Redhat 7.2 launch eclipsed by XP blitz
By CNN's Peter Marks
HONG KONG, China (CNN) -- The global road show that marks the release of Microsoft's Windows XP came to Hong Kong this week as part of a $200 million marketing blitz.
In stark contrast, the leading Linux distributor Redhat launched version 7.2 on October 26 without the fanfare, but with significant customer reaction. The new release was downloaded by 15,000 concurrent users on the launch day.
Michael Lim, Redhat's regional manager for greater China, told CNN that the firm is not having a big launch but rather partnering with other vendors.
Linux and related open source software may only have a small proportion of desktop users, but are well established as server platforms.
According to the most recent Netcraft survey, 59 percent of Internet-connected Web servers run the open source Apache, compared to 27 percent running Microsoft's server software.
To dedicate a fairly modern PC to Redhat, simply boot from the first CD for smooth installation.
There are a few questions about time zone, mouse type, and the type of install desired (workstation or server) -- but nothing technical.
It's a different story, however, if you plan to "dual-boot" your computer with both Windows and Linux. Unfortunately this risky endeavor is best left to an experienced user.
What is striking about the installation is the sight of hundreds of applications being rapidly installed on the machine.
Redhat isn't just a base machine with an operating system, it gives you a machine loaded with ready-to-use application software.
Redhat 7.2 comes with two excellent desktops, GNOME and KDE.
GNOME now includes the beautiful Nautilus disk explorer that shows previews of document content in their icons.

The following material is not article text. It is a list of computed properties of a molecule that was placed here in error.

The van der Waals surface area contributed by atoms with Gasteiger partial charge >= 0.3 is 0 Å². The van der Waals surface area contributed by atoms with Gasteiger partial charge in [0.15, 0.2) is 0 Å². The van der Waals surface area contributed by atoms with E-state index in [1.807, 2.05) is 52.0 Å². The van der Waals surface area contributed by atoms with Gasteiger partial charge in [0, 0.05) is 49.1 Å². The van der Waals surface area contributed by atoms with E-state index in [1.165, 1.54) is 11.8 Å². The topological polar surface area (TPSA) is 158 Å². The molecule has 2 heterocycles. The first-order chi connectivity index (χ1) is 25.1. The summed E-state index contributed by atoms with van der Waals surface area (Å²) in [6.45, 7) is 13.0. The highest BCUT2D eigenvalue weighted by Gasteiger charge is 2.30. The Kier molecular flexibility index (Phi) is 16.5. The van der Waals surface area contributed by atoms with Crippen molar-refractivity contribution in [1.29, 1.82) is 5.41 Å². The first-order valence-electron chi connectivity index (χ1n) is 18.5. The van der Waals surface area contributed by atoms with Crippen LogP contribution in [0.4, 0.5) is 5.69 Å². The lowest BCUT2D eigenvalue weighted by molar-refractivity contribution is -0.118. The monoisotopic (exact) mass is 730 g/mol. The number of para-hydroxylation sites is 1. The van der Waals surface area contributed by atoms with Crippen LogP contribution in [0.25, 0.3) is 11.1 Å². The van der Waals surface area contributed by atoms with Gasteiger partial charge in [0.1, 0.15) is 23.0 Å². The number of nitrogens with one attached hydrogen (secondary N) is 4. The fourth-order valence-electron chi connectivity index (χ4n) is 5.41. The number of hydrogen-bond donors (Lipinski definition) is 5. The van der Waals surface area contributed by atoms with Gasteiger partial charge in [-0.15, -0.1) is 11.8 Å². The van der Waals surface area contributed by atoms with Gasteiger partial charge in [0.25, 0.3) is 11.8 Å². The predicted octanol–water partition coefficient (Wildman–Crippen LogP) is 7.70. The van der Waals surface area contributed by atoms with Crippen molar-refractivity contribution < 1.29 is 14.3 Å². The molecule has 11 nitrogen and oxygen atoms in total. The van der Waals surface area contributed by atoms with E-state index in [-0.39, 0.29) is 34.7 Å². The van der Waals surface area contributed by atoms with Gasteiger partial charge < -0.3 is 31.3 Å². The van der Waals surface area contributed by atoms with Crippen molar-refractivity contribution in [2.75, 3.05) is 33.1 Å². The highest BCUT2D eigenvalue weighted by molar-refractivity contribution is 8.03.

The standout is KDE 2.2 which provides a smooth, quick and totally solid feeling desktop environment.
Out of the box, it reminds the user of MacOS X with a dock where icons enlarge as the mouse rolls over them.
But "themes" are available to make KDE or GNOME look and feel like your favorite desktop -- even Windows XP.
One pleasant surprise is that when a SanDisk USB compact flash reader is plugged in it simply appears on the desktop as an icon that could be opened for simple file copying, as seen on a Mac.
While the box price of the operating system appears to give Redhat 7.2 an edge over Windows XP, it's the additional cost of application software that really shows the price differential.
Open source programmers have worked hard to make very functional clones of many of the popular Office suite of programs. KOffice includes: KWord, KPresenter, KChart, KSpread, KFormula, Krayon, and Kivo (a good Visio work-alike).
Aside from the KOffice suite, Redhat ships with Abiword which is like MS Word, and Gimp which many feel to be the next Photoshop.
Web browsers abound and while KDE's Konqueror is now very good, some sites tuned specifically for Internet Explorer don't work as they should.
There is Netscape, Mozilla and others but despite everything, one security-conscious Net bank would not allow transactions from this machine.
Is Redhat 7.2 ready for desktop use?
A week of daily Redhat 7.2 use has shown it to be a stable platform with only a few minor issues. There's a wide range of fonts, and a hard-to-read script-like font sometimes becomes the default in the wrong places.
The question for a potential full-time user is no longer whether this a stable functional platform, but whether the user can live without Microsoft Office.
The ability to import and convert complex Word documents is still not strong enough to handle all situations, and while the email clients are very good, they do not match the depth of Outlook.
Redhat 7.2 is most ideal for home or educational use where there is no need to constantly inter-operate with proprietary document formats.
Netcraft web server survey
KDE Desktop home page
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